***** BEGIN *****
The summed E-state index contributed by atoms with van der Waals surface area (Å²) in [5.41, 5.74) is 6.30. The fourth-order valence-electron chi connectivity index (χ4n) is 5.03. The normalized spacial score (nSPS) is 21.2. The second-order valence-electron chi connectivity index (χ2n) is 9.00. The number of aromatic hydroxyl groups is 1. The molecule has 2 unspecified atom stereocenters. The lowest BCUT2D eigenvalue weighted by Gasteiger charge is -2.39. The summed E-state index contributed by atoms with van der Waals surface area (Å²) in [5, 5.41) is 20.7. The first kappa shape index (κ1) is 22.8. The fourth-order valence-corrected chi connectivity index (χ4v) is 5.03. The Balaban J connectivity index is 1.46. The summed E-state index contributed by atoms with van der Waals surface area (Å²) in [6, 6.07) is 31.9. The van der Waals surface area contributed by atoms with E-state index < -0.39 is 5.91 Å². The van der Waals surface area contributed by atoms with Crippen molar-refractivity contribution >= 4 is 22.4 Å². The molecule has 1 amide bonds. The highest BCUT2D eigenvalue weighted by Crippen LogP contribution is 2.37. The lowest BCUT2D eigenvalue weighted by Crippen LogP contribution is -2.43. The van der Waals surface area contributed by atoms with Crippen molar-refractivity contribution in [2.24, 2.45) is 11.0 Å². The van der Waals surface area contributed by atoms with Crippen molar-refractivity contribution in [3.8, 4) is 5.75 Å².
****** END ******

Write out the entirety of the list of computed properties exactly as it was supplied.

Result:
The summed E-state index contributed by atoms with van der Waals surface area (Å²) in [5.41, 5.74) is 6.30. The fourth-order valence-electron chi connectivity index (χ4n) is 5.03. The normalized spacial score (nSPS) is 21.2. The second-order valence-electron chi connectivity index (χ2n) is 9.00. The number of aromatic hydroxyl groups is 1. The molecule has 2 unspecified atom stereocenters. The lowest BCUT2D eigenvalue weighted by Gasteiger charge is -2.39. The summed E-state index contributed by atoms with van der Waals surface area (Å²) in [5, 5.41) is 20.7. The first kappa shape index (κ1) is 22.8. The fourth-order valence-corrected chi connectivity index (χ4v) is 5.03. The Balaban J connectivity index is 1.46. The summed E-state index contributed by atoms with van der Waals surface area (Å²) in [6, 6.07) is 31.9. The van der Waals surface area contributed by atoms with E-state index < -0.39 is 5.91 Å². The van der Waals surface area contributed by atoms with Crippen molar-refractivity contribution >= 4 is 22.4 Å². The molecule has 1 amide bonds. The highest BCUT2D eigenvalue weighted by Crippen LogP contribution is 2.37. The lowest BCUT2D eigenvalue weighted by Crippen LogP contribution is -2.43. The van der Waals surface area contributed by atoms with Crippen molar-refractivity contribution in [2.24, 2.45) is 11.0 Å². The van der Waals surface area contributed by atoms with Crippen molar-refractivity contribution in [3.8, 4) is 5.75 Å².